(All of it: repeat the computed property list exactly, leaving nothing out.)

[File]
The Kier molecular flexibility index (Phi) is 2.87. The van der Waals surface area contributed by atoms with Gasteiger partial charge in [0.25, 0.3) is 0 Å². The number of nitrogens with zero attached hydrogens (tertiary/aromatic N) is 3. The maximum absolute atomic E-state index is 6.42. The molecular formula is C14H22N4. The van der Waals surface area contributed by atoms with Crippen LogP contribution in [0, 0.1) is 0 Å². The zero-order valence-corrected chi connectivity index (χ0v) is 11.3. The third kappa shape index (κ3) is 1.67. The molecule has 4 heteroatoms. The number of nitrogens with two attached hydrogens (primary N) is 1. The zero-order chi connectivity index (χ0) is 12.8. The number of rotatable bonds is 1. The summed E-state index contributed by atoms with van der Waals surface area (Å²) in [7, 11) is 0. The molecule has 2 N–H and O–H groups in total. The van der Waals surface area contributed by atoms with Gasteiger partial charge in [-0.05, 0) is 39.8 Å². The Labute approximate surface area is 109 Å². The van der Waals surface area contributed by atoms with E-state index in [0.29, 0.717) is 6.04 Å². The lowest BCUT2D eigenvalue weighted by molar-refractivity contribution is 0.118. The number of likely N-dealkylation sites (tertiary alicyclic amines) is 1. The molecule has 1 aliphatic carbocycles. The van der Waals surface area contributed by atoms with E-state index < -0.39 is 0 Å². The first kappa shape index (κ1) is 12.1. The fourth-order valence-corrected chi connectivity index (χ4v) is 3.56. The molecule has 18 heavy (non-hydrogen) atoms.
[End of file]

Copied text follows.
The Kier molecular flexibility index (Phi) is 2.87. The van der Waals surface area contributed by atoms with Gasteiger partial charge in [0.25, 0.3) is 0 Å². The number of nitrogens with zero attached hydrogens (tertiary/aromatic N) is 3. The maximum absolute atomic E-state index is 6.42. The molecular formula is C14H22N4. The van der Waals surface area contributed by atoms with Crippen LogP contribution in [0, 0.1) is 0 Å². The zero-order valence-corrected chi connectivity index (χ0v) is 11.3. The third kappa shape index (κ3) is 1.67. The molecule has 4 heteroatoms. The number of nitrogens with two attached hydrogens (primary N) is 1. The zero-order chi connectivity index (χ0) is 12.8. The number of rotatable bonds is 1. The summed E-state index contributed by atoms with van der Waals surface area (Å²) in [7, 11) is 0. The molecule has 2 N–H and O–H groups in total. The van der Waals surface area contributed by atoms with Gasteiger partial charge in [-0.05, 0) is 39.8 Å². The Labute approximate surface area is 109 Å². The van der Waals surface area contributed by atoms with E-state index in [0.29, 0.717) is 6.04 Å². The lowest BCUT2D eigenvalue weighted by molar-refractivity contribution is 0.118. The number of likely N-dealkylation sites (tertiary alicyclic amines) is 1. The molecule has 1 aliphatic carbocycles. The van der Waals surface area contributed by atoms with E-state index < -0.39 is 0 Å². The first kappa shape index (κ1) is 12.1. The fourth-order valence-corrected chi connectivity index (χ4v) is 3.56. The molecule has 18 heavy (non-hydrogen) atoms.